• Violent protests that erupted during Chilean President Michelle Bachelet's state of the union speech this weekend led to one death, reports the BBC. Demonstrators set up barricades and hurled firebombs in Valparaiso, where Chile's Congress meets. Police responded with tear gas and water cannons. Bachelet said the country is firmly on the path of reform, as evidenced by a free education policy, but that other reforms would be delayed due to an economic downturn.
  • A growing group of Mexico's politically influential people are concerned about what a Trump presidency in the U.S. could mean for the relationship between the two countries, in addition to the negative impact the campaign has already had, reports the New York Times.
  • The Mexican government authorized a U.S. extradition request against drug kingpin Joaquín "El Chapo" Guzmán, reports the Wall Street Journal. He would face charges in courts in Texas and California for crimes including drug trafficking, homicide and money laundering. Guzmán can appeal the decision under Mexican law. But U.S. authorities seem to have quietly dropped charges for a series of brutal murders committed inside Mexico, reports the Guardian. The move could make it easier to secure drug trafficking convictions and avoid legal disputes over U.S. courts' authority over murders committed on foreign soil.
  • An upsurge in killings has made Acapulco, the glamorous beach resort, one of Mexico's most violent places, reports the Associated Press
  • El Daily Post's Alejandro Hope reports on the latest homicide stats in Mexico: April's average daily murder rate of 56.1 was the worst since the government began officially counting victims in January 2014.
  • CICIG advances against corruption in Guatemala show a marked difference with a region under attack by graft and lacking institutional strength to combat it, according to participants in a forum on Central American journalism organized by El Faro. Participants included CICIG Commissioner Iván Velásquez and former prosecutor Claudia Paz y Paz who emphasized that the CICIG was created to disarm criminal structures embedded within the state, not to take down governments.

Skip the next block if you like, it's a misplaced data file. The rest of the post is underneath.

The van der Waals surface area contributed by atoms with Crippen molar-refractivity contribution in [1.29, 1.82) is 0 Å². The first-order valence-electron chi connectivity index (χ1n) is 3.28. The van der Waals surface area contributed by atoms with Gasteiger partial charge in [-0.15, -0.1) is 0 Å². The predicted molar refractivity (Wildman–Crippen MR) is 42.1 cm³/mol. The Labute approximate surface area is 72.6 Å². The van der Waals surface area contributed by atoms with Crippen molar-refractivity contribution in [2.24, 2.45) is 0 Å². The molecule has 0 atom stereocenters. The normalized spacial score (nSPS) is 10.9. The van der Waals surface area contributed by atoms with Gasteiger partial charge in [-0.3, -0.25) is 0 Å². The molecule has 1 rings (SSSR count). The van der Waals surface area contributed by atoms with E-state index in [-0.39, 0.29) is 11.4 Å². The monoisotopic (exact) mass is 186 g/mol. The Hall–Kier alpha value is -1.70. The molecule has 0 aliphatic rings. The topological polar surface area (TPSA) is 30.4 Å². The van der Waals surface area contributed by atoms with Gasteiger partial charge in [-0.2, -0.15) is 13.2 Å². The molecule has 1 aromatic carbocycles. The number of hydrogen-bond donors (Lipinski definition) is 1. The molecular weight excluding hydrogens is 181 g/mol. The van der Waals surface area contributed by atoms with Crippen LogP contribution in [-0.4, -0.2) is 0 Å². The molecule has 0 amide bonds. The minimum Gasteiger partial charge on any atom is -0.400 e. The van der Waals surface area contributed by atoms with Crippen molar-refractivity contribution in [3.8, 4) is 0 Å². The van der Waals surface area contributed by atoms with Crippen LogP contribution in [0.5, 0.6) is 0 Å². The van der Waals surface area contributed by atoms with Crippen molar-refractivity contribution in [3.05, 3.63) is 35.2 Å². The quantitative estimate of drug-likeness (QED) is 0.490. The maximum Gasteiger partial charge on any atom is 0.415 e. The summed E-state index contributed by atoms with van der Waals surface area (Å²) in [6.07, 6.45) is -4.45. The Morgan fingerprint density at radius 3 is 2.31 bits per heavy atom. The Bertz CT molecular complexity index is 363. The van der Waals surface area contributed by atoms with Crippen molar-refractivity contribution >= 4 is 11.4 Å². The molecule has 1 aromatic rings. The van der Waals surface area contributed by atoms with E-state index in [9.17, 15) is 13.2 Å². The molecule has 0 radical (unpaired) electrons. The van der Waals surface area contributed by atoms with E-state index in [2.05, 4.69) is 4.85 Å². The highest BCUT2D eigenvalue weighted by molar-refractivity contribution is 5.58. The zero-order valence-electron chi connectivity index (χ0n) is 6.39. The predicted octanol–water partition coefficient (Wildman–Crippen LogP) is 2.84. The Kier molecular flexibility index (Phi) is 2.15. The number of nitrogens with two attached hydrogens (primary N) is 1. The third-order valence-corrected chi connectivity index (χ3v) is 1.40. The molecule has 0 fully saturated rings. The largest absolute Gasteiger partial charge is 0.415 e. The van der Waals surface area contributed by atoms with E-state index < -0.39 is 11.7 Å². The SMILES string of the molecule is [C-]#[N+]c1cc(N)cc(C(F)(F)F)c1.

• An Ipsos poll yesterday showed Peruvian presidential candidate Keiko Fujimori pulling ahead over her rival for June 5's run-off election, reports Reuters. She's projected to win 52.5 percent of the vote, despite a money-laundering scandal involving a close aide.  (See last Tuesday's and Thursday's briefs.)
  • Separately, the Associated Press reports that Peruvian prosecutors confirmed they've opened a preliminary investigation against Fujimori and her American husband for money laundering.
  • Hondura's telecommunications commission said it's taking 21 channels off the air, because they supposedly failed to renew their licenses. But ppposition channel Globo TV condemned the decision, calling it a reprise for constantly criticizing the government in its TV shows, reports TeleSur.
  • A U.S. law that seeks the extradition of anyone involved in the production and trafficking of drugs to the U.S. has some Colombians afraid that small coca farmers in the country could be targeted, according to Colombia Reports.
  • Venezuelan President Nicolás Maduro said the U.S. is aiming to divide the loyalties of the country's military, reports Reuters. The Venezuelan military has come under increased scrutiny in the midst of an increasingly tense standoff between the government and the political opposition which seeks to oust it. (See last Monday's  Tuesday's and Thursday's posts as well as Wednesday's briefs.)
  • Coca-Cola is stopping the Venezuelan production of its namesake beverage due to a sugar shortage related to the country's economic crisis, reports the Wall Street Journal.
  • This weekend Bolivia enacted a gender identity law allowing transsexual and transgender people to change their name, sex and photo on official and private documents, reports AFP.
  • The Ecuadorian government named a young Galapagos Island native to manage the national park and marine reserve, one of the world's treasures, reports the New York Times. The job awarded to Africa Berdonces is one of the most significant environmental posts in the world, according to the piece.
  • Argentine Foreign Minister Susana Malcorra announced her candidacy in the race to become the next secretary general of the United Nations on Friday, reports the New York Times.
  • Cuban cigars have long been banned in the U.S. due to the trade embargo. As the ban seems near its end, excitement is building for a huge economic opportunity. But tobacco production on the island has declined, and likely will not be up to the challenge of quick massive expansion, reports the Wall Street Journal.